As best shown in FIGURES 2, 4, and 5, a shoulder or stop 6? located at the forward end of the cartridge 30 abuts against a forward end 70 of the holder 36, to
limit the movement of the cartridge 3% and to determine the position of the cartridge 30 when emplaced in the holder 36. The converging prongs 5th and 52 owing to their frictional engagement with the cartridge 30 will retain the cartridge 39 in that position until it is removed manually by the nurse. For this purpose, the cartridge is provided with serrated projections 71 and 72, which extend beyond the cartridge holder 36 and may be readily grasped by the nurse.
As best shown in FIGURE 1a, the driver 29 may form an integral part of the driver arm portion 24, and be movable therewith. The driver 27 terminates in a surface 73 (FIGURE 3) that has a width slightly smaller than the width of the opening 58 and which is capable of engaging the crown 68 of the staple 28 to move it towards the anvil 29. After the stapling, the resilient spring action of the arms 24 and 26 will return the forceps to the position indicated in dotted lines (FIGURE 2).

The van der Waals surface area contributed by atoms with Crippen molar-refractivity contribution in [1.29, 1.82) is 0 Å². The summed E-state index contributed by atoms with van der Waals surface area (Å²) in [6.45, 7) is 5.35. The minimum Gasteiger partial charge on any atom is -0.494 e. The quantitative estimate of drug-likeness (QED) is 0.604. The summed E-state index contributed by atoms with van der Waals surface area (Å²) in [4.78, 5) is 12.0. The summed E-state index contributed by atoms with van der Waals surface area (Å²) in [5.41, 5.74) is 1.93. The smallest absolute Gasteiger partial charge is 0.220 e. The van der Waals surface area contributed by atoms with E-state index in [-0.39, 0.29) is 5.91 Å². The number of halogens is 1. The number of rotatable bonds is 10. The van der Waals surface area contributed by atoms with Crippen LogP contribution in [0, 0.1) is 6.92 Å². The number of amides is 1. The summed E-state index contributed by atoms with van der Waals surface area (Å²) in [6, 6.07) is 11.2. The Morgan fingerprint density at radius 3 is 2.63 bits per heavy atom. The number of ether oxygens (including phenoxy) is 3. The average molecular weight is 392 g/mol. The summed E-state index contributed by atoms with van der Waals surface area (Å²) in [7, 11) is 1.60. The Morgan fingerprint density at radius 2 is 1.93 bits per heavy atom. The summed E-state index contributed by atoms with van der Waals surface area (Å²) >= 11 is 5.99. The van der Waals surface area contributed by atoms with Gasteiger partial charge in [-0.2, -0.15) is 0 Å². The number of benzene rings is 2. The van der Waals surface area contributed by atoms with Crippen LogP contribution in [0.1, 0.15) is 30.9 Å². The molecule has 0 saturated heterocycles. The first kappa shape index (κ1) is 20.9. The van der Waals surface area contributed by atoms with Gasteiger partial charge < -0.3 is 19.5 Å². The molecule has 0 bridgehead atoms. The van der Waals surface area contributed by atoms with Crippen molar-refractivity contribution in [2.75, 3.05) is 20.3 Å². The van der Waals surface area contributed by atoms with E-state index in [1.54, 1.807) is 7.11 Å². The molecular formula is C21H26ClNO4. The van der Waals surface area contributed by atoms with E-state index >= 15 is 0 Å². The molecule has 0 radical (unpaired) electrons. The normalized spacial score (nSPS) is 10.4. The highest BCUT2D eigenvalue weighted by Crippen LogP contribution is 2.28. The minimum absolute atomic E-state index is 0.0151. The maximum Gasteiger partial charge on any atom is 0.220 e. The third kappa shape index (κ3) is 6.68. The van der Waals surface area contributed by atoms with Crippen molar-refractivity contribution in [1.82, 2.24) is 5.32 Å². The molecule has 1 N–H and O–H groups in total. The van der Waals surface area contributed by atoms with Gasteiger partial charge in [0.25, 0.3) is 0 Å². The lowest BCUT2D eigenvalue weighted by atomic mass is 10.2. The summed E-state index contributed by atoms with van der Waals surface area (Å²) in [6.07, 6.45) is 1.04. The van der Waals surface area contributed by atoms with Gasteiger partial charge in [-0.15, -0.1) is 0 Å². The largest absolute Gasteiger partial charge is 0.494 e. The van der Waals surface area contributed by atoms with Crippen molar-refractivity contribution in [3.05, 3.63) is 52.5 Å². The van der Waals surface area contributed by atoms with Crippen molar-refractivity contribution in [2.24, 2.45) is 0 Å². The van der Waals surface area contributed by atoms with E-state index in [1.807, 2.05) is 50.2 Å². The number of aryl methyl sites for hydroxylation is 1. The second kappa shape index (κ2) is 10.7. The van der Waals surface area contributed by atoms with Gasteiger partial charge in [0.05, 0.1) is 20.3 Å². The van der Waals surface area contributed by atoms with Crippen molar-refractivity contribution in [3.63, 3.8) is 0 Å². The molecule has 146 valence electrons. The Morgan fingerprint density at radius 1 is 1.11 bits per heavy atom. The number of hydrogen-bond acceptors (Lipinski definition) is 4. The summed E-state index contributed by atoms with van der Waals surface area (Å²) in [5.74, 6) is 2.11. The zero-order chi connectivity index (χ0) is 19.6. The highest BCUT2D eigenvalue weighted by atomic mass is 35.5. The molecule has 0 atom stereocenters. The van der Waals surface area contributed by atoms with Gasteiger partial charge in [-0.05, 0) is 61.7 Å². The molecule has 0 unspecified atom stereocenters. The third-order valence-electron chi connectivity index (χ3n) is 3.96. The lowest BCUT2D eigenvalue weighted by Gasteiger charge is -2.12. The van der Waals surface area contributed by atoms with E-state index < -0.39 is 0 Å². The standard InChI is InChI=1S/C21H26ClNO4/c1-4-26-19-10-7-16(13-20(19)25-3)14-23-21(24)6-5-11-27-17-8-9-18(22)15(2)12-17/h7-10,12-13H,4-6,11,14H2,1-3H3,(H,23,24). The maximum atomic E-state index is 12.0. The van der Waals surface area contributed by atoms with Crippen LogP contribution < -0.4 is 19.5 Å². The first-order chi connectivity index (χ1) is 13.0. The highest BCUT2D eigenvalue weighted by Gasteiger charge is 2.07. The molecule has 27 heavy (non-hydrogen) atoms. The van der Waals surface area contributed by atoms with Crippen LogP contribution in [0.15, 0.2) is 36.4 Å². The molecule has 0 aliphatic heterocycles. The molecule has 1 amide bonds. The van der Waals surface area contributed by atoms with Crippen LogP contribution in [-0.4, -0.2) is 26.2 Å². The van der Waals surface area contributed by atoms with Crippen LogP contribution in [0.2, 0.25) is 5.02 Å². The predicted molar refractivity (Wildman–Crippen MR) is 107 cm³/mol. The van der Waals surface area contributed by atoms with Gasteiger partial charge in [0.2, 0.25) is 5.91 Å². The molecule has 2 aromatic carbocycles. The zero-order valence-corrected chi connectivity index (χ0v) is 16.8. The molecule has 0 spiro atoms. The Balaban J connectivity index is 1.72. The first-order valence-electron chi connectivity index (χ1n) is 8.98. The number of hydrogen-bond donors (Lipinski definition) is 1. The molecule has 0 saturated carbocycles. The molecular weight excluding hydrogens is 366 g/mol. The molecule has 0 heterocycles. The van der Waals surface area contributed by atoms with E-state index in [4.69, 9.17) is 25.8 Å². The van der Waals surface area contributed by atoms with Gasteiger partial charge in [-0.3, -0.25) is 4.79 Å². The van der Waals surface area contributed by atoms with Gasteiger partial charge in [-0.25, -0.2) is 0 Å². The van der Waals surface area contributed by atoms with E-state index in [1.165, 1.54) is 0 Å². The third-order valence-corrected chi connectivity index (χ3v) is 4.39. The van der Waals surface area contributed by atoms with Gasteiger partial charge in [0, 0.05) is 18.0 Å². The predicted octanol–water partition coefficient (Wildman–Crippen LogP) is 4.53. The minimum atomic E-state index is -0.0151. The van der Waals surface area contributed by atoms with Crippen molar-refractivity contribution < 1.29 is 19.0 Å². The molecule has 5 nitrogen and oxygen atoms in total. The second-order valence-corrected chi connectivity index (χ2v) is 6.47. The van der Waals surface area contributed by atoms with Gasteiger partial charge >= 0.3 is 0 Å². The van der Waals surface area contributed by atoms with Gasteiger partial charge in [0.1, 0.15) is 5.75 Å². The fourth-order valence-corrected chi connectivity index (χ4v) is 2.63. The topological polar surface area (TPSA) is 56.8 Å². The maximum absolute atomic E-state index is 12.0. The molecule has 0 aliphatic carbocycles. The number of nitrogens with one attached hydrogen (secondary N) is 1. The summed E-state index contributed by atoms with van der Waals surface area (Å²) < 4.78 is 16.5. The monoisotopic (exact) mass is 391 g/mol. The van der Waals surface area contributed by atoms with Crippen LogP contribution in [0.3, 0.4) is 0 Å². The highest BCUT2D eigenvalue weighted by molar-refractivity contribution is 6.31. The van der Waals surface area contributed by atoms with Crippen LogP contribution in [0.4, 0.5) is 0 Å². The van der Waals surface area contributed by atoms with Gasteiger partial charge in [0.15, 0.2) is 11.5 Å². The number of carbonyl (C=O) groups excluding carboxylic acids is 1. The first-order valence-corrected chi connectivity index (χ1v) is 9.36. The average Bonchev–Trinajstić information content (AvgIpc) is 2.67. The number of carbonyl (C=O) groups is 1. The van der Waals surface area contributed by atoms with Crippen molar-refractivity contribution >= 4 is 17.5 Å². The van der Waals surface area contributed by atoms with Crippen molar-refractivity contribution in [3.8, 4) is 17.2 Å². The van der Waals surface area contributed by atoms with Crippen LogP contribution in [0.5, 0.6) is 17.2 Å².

The staple 28 may be made of wire of an inert material, such as tantaliurn or stainless steel, but may also be made of any other suitable material, for instance plastic or the like, which lends itself to stapling and to being sterilized.
Regarding the staple sizes that may be used where miniaturization is important, the following are examples of desirable sizes:
Millimeters Diameter of wire 0.15 Length of crown 68 (width of staple) 2 Length of leg 66 (height of staple) 2 to 2.5
The cartridge 39 is preferably disposable for instance made of inexpensive thermoplastic material such as the material known under the trademark Delrin, so that the re-loading of the cartridge becomes unnecessary.
Preferably the cartridge is formed with two projections 74 at the forward end thereof terminating in points 76 that are in alignment with the crown 68 of the staple. These points indicate the position of the staple with respect to the end of the stapling instrument and enable the surgeon to place a number of staples in perfect alignment.